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CRYOFRONT: News, Views and Muse from the Far North

Water HR in the Arctic By Ken Johnson, Stantec

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or several years now, I have been framing the entire concept of ‘water’ management in the north in the context of three general areas of science. The first is the pure sciences (biology, chemistry, physics, etc.), the second is applied science (engineering), and a third I have referred to as social sciences (everything else). These general areas have a certain geography and chronology, with the pure sciences generally originating outside the north and being first in line, and the ‘process.’ The applied science may originate outside the north and usually follows the pure science with the engineering. The social science is generally at the end of the entire process with the financial, administrative, human resources aspects of social science that are a ‘legacy’ inherited by communities from the pure science and applied science. The social science associated with water management in remote communities

44 | Western Canada Water | Summer 2013

NTWWA Operator Workshop

presents a multitude of challenges within administrative, finance and human resources. Any remote community, regardless of size, has the need for a fully funded, fully staffed and fully trained community administration, which includes the water, and wastewater system operations and operators. However, this fully functional scenario is seldom achieved, particularly the staffing or ‘human resources’ aspect. In this modern day and age, I do not think there is any disagreement on the importance of human resources in the success of any organization or facility. By definition, human resources is the set of individuals who make up the workforce of an organization, business sector or an economy. Any disagreement may come in the degree of importance, and the level of effort that an organization puts into its human resources. It was around the middle of the 1980s that human resources began to establish itself. It was realized that there was a need for the consideration of the workforce in all aspects of an organization or facility; and the need for communicating with, and educating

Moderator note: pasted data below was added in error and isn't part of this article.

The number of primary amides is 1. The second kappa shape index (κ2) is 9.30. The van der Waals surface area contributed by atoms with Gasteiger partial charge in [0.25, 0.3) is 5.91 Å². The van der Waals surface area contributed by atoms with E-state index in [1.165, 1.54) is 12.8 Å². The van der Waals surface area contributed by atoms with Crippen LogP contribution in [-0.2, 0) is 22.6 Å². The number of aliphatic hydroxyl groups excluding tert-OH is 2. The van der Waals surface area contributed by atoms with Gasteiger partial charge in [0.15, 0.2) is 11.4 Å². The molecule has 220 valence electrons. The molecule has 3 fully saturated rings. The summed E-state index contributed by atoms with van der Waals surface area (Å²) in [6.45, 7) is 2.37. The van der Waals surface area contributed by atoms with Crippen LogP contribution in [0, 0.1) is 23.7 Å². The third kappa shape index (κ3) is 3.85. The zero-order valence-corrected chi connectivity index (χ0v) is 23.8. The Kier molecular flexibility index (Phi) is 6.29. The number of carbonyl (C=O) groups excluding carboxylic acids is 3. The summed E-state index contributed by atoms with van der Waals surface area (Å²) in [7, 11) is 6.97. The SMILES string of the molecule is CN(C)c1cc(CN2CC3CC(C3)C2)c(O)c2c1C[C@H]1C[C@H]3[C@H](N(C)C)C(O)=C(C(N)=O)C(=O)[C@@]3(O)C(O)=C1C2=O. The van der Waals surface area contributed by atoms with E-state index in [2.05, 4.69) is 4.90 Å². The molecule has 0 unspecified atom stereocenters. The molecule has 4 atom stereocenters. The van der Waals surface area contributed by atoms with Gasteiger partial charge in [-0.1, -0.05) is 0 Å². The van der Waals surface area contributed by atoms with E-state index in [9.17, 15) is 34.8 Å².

this workforce. In effect, the strategic direction of the organization needed to consider and reflect the people as the largest asset of the organization. Human resource issues may, in fact, be the most challenging aspect of water management in the north. People represent a very dynamic environment that has been plagued with a chronic lack of resources for hiring, training, and retaining. There is, however, a light at the end of the tunnel. A simple example of this light is the continuing and expanding success of the NTWWA conferences and the growing success of the Operator Workshop segment of the Conference. For the past two years, the Operator Workshop has been a two-day event, up from the previous one-day event – and this two-day format is now an anticipated and expected part of the overall Conference. As presented in the captioned conference mosaic in the last issue of Western Canadian Water, 37 operators attended the two-day Operator Workshop, with an even distribution of attendees from the Northwest Territories and Nunavut. Click here to return to Table of Contents

Summer 2013 CRYOFRONT Column  

Water "human resources" in the Arctic

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